Waste Disposal/Sanitation Teacher Resources
Find Waste Disposal/Sanitation educational ideas and activities
Showing 1 - 20 of 58 resources
Integrated Unit on Nevada Solid Waste Disposal
Sixth graders walk through an environment and record on a worksheet things they saw, touched,and heard as well as a list of animals and people. In this investigative lesson students become aware of environments and their interdependence and how their balance is important.
Coal, Steam, and the Industrial Revolution
Your young historians will learn about the truly revolutionary processes and developments of the Industrial Revolution in this presentation. The narrator begins by discussing specific advancements of the British textile industry, and then details arguments behind why the Industrial Revolution originated in Europe versus China and India.
11 mins 9th - 12th Social Studies & History CCSS: Adaptable
A Messy Survey
Students explore the concept of composting. In this environmental lesson, students examine the food waste in their school's cafeteria and recognize composting as a way to care for the planet as they share the results a food waste survey they conduct.
3rd - 5th Social Studies & History
Environment: How'd That Pollution Get There?
Students examine how global wind and water patterns aid in the spread of worldwide pollution. In groups, they read articles about the domino effect of pollution and create posters displaying its journey. On blank world maps, students trace the distribution pattern of the pollution mentioned in their article.
6th - 12th Science
Trash! How Cities Work: Dealing with Garbage in the US and India
Students identify how different cultures deal with the challenge of trash. Read an excerpt from a chapter book based on real life written from the Southern Indian perspective. Describe the life of a street child in Southern India. Explain the importance of recycling and list at least 5 ways to reduce garbage.
4th - 6th Social Studies & History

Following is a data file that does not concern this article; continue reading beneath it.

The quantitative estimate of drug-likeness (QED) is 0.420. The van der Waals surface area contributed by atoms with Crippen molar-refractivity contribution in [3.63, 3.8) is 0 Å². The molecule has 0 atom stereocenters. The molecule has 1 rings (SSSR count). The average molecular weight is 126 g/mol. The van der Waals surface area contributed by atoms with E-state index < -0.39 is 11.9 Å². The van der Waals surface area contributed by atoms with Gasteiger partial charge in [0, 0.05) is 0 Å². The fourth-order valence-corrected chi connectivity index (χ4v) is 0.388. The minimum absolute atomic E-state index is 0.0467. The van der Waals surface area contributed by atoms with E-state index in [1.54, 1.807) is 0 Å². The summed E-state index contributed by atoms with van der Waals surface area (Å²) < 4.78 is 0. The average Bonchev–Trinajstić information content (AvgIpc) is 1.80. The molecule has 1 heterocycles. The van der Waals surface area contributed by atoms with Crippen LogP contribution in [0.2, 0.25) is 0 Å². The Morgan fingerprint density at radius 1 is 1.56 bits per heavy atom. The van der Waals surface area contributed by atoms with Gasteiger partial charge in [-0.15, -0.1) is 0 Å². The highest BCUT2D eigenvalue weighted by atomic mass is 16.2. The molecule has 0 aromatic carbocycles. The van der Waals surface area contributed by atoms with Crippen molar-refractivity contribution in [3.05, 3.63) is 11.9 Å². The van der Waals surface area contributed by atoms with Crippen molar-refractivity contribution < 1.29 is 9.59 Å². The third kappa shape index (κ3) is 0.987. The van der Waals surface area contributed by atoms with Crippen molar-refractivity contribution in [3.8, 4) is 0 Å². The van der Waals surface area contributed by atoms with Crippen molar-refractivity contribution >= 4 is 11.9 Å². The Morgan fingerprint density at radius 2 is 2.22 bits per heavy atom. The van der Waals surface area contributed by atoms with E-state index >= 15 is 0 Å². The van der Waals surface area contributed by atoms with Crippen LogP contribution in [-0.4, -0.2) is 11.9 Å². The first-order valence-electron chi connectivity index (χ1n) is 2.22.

The Hydrologic (Water) Cycle
Learners construct a model of the hydrologic cycle, and observe that water is an element of a cycle in the natural environment. They explain how the hydrologic cycle works and why it is important, and compare the hydrologic cycle to other cycles found in nature.
9th - 12th Science
Wow! Separate organelles from the cells of dried peas. Observe vacuoles in beet cells. Watch protists in action. Examine SEM photographs. Beginning biologists get a complete exposure to the structure and function of cell organelles. Two assessments are also available, which you can assign as homework.
9th - 12th Science
The Importance of Recycling Batteries
Students discover the types of batteries and their uses. They experience static electricity by rubbing glass jars and using it to raise their hair. After discussing the importance of recycling batteries and using ones that are rechargeable, they build homemade wet cells based on the Voltaic cell.
5th - 12th Math
Three R's to Environmental Stewardship: Earth Day
Students explore the ways to conserve our natural resources. In this recycling, reusing, and reducing lesson students read Dinosaurs to the Rescue and apply their findings to learning ways to conserve resources. Students complete a worksheet and complete a chosen project for Earth Day.
3rd - 5th Science
Industrialization of the American Landscape
Students explore the Chernobyl incident and the resulting environmental health impacts. They explore three different isotopes that were released into the atmosphere. Through inquiry, students determine the difference between types of ionizing radiation and how elements are transmuted.
9th - 12th Science
Pollution Solutions: Earth Day
Eighth graders explore water pollution. In this stewardship lesson, 8th graders draw comparisons between potable and impaired waters. Students use the Learning Link website to examine ways people are fighting pollution and then design an action hero to end water pollution.
Organic and Inorganic Recycling
Students examine their role in polluting the environment and discuss the importance of recycling. In groups, they place earthworms into compost piles to observe why they are considered natural recyclers. They also practice sorting a pile of materials into recycleable and non-recyclable objects.
5th - 8th Science
Recycling Lesson Plan
Students examine the role of choice in a democracy, the choice to participate and not to participate. They take a position on the role of recycling and whether in a democracy people can be forced to recycle. They break into for and against groups, build an argument and debate the conclusion.
7th - 10th Social Studies & History